What is Inherited Stock
Inherited stock is a stock that an individual obtains through an inheritance, after the original holder has died. The increase in value of the stock, from the time the deceased bought it until their death, does not get taxed. For the purposes of the the inheritor’s income tax liability, they will only be liable for the capital gains during their own lifetime.
BREAKING DOWN Inherited Stock
Inherited stock, unlike gifted securities, is not valued at its original cost basis. Cost basis is a term used by tax accountants to refer to the original value of an asset. When someone inherits a stock, the cost basis of that stock is stepped-up to the value at the date of inheritance. From the point of view of the federal government, stepped-up cost basis is an expensive provision of the tax code, which benefits wealthier tax payers. Elimination of stepped-up cost basis, therefore, is a popular target for politicians hoping to raise tax revenue.
History of Inherited Stock
The United States has taxed the transfer of wealth from a deceased person’s estate to the person’s heirs since the passage of the 1916 Revenue Act, which expanded on the recently inaugurated income tax, in order to pay for the cost of America’s entry into World War One. Supporters of taxing estates at the time argued that the estate tax is a necessary tool not just for raising revenue, but to prevent the concentration of wealth in the hands of too few individuals. Opponents of taxing estates have labeled this practice the Death Tax, arguing that it’s unfair to tax someone’s wealth after it’s already been taxed as income.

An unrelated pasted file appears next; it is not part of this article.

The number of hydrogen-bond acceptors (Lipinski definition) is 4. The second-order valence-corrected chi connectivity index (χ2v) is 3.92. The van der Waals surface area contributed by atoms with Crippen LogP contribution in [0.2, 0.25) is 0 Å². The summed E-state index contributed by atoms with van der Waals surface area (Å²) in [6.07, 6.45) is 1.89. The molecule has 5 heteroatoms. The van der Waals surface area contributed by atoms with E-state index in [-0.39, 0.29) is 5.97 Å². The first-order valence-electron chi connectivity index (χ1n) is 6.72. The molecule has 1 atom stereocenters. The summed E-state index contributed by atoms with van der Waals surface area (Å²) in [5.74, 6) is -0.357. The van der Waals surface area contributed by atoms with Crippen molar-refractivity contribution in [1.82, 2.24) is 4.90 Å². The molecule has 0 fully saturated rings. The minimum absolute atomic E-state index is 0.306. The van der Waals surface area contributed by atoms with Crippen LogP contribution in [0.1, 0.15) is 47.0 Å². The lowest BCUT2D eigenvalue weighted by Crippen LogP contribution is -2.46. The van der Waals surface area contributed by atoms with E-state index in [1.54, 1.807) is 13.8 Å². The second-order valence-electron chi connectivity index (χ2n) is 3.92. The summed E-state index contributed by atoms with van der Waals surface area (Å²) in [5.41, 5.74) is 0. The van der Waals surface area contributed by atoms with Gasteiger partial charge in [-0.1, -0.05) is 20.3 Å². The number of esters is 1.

The taxation of inherited stock falls into this debate over the taxation of inheritances, but it is also involved in the debate over how to tax capital gains. For practical purposes, governments only tax capital gains after the underlying asset has been sold, whereas income tax is due every year. Proponents of the stepped-up basis exemption argue that capital gains should be taxed more lightly than income, to promote investment in the economy, and that taxing capital gains at death would lead to forced sales of assets.
Inherited Stock and Estate Planning
Because your heirs will not have to pay tax on capital gains on stock you have not sold at the time of your death, it is wise to hold a large portion of the assets you plan to bequeath to your heirs in equities.